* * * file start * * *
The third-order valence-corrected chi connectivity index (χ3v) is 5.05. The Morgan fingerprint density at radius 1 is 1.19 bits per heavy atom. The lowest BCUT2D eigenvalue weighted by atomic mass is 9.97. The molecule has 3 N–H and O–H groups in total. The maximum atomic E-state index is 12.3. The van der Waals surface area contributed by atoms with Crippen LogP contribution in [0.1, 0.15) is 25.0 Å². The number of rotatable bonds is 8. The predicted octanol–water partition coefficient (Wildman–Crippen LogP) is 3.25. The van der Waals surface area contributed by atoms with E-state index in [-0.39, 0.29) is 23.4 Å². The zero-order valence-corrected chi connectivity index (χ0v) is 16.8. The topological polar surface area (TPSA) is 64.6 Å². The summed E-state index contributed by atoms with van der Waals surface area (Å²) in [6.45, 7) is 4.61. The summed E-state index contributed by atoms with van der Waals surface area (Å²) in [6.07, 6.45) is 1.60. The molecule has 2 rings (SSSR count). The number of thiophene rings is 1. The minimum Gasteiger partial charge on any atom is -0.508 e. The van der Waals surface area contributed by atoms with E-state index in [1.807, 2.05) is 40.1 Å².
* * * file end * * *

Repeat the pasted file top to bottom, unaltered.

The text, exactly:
The third-order valence-corrected chi connectivity index (χ3v) is 5.05. The Morgan fingerprint density at radius 1 is 1.19 bits per heavy atom. The lowest BCUT2D eigenvalue weighted by atomic mass is 9.97. The molecule has 3 N–H and O–H groups in total. The maximum atomic E-state index is 12.3. The van der Waals surface area contributed by atoms with Crippen LogP contribution in [0.1, 0.15) is 25.0 Å². The number of rotatable bonds is 8. The predicted octanol–water partition coefficient (Wildman–Crippen LogP) is 3.25. The van der Waals surface area contributed by atoms with E-state index in [-0.39, 0.29) is 23.4 Å². The zero-order valence-corrected chi connectivity index (χ0v) is 16.8. The topological polar surface area (TPSA) is 64.6 Å². The summed E-state index contributed by atoms with van der Waals surface area (Å²) in [6.45, 7) is 4.61. The summed E-state index contributed by atoms with van der Waals surface area (Å²) in [6.07, 6.45) is 1.60. The molecule has 2 rings (SSSR count). The number of thiophene rings is 1. The minimum Gasteiger partial charge on any atom is -0.508 e. The van der Waals surface area contributed by atoms with E-state index in [1.807, 2.05) is 40.1 Å².